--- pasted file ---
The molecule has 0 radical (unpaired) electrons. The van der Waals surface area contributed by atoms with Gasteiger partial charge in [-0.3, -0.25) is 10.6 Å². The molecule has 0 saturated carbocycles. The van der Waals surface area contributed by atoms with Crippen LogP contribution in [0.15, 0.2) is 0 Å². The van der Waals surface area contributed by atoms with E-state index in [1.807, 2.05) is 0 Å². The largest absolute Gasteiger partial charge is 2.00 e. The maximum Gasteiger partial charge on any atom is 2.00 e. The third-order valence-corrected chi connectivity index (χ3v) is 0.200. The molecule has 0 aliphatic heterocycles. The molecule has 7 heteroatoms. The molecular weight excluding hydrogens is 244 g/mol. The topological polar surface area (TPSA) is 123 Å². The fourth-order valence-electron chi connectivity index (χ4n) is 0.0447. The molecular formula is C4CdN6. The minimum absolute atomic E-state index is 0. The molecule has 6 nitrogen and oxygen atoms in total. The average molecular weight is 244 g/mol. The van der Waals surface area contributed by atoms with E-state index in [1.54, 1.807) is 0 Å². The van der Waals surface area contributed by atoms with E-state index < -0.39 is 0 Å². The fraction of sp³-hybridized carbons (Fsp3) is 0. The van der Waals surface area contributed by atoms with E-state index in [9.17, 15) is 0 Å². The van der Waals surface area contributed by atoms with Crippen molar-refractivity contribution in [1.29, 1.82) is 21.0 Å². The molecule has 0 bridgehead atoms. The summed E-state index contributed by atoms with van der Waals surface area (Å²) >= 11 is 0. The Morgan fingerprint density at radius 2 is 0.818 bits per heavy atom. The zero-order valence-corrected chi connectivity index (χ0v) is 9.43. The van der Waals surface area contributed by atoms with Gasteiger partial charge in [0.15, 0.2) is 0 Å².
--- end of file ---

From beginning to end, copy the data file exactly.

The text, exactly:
The molecule has 0 radical (unpaired) electrons. The van der Waals surface area contributed by atoms with Gasteiger partial charge in [-0.3, -0.25) is 10.6 Å². The molecule has 0 saturated carbocycles. The van der Waals surface area contributed by atoms with Crippen LogP contribution in [0.15, 0.2) is 0 Å². The van der Waals surface area contributed by atoms with E-state index in [1.807, 2.05) is 0 Å². The largest absolute Gasteiger partial charge is 2.00 e. The maximum Gasteiger partial charge on any atom is 2.00 e. The third-order valence-corrected chi connectivity index (χ3v) is 0.200. The molecule has 0 aliphatic heterocycles. The molecule has 7 heteroatoms. The molecular weight excluding hydrogens is 244 g/mol. The topological polar surface area (TPSA) is 123 Å². The fourth-order valence-electron chi connectivity index (χ4n) is 0.0447. The molecular formula is C4CdN6. The minimum absolute atomic E-state index is 0. The molecule has 6 nitrogen and oxygen atoms in total. The average molecular weight is 244 g/mol. The van der Waals surface area contributed by atoms with E-state index in [1.54, 1.807) is 0 Å². The van der Waals surface area contributed by atoms with E-state index < -0.39 is 0 Å². The fraction of sp³-hybridized carbons (Fsp3) is 0. The van der Waals surface area contributed by atoms with E-state index in [9.17, 15) is 0 Å². The van der Waals surface area contributed by atoms with Crippen molar-refractivity contribution in [1.29, 1.82) is 21.0 Å². The molecule has 0 bridgehead atoms. The summed E-state index contributed by atoms with van der Waals surface area (Å²) >= 11 is 0. The Morgan fingerprint density at radius 2 is 0.818 bits per heavy atom. The zero-order valence-corrected chi connectivity index (χ0v) is 9.43. The van der Waals surface area contributed by atoms with Gasteiger partial charge in [0.15, 0.2) is 0 Å².